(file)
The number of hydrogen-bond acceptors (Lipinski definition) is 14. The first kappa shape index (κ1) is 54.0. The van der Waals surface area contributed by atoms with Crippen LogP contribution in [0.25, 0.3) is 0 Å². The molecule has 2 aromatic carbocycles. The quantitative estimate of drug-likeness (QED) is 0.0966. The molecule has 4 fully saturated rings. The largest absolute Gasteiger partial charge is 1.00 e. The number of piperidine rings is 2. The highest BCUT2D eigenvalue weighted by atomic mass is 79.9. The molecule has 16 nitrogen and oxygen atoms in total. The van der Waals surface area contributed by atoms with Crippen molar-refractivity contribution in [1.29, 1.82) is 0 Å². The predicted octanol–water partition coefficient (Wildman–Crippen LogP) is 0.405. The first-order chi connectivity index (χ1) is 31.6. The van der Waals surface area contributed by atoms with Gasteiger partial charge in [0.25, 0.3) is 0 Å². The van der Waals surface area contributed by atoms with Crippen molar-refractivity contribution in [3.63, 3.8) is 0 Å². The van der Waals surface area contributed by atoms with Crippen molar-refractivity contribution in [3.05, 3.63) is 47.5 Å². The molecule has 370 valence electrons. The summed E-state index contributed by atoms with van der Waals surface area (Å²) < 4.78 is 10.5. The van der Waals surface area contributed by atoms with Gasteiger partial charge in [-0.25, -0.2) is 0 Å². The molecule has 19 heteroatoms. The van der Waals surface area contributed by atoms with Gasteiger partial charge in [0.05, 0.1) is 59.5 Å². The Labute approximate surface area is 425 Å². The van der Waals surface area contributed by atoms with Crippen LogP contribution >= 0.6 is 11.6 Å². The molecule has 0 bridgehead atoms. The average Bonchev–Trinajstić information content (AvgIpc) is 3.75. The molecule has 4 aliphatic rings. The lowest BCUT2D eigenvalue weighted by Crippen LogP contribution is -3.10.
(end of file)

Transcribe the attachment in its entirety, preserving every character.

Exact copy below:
The number of hydrogen-bond acceptors (Lipinski definition) is 14. The first kappa shape index (κ1) is 54.0. The van der Waals surface area contributed by atoms with Crippen LogP contribution in [0.25, 0.3) is 0 Å². The molecule has 2 aromatic carbocycles. The quantitative estimate of drug-likeness (QED) is 0.0966. The molecule has 4 fully saturated rings. The largest absolute Gasteiger partial charge is 1.00 e. The number of piperidine rings is 2. The highest BCUT2D eigenvalue weighted by atomic mass is 79.9. The molecule has 16 nitrogen and oxygen atoms in total. The van der Waals surface area contributed by atoms with Crippen molar-refractivity contribution in [1.29, 1.82) is 0 Å². The predicted octanol–water partition coefficient (Wildman–Crippen LogP) is 0.405. The first-order chi connectivity index (χ1) is 31.6. The van der Waals surface area contributed by atoms with Gasteiger partial charge in [0.25, 0.3) is 0 Å². The van der Waals surface area contributed by atoms with Crippen molar-refractivity contribution in [3.63, 3.8) is 0 Å². The van der Waals surface area contributed by atoms with Crippen molar-refractivity contribution in [3.05, 3.63) is 47.5 Å². The molecule has 370 valence electrons. The summed E-state index contributed by atoms with van der Waals surface area (Å²) < 4.78 is 10.5. The van der Waals surface area contributed by atoms with Gasteiger partial charge in [-0.25, -0.2) is 0 Å². The molecule has 19 heteroatoms. The van der Waals surface area contributed by atoms with Gasteiger partial charge in [0.05, 0.1) is 59.5 Å². The Labute approximate surface area is 425 Å². The van der Waals surface area contributed by atoms with Crippen LogP contribution >= 0.6 is 11.6 Å². The molecule has 0 bridgehead atoms. The average Bonchev–Trinajstić information content (AvgIpc) is 3.75. The molecule has 4 aliphatic rings. The lowest BCUT2D eigenvalue weighted by Crippen LogP contribution is -3.10.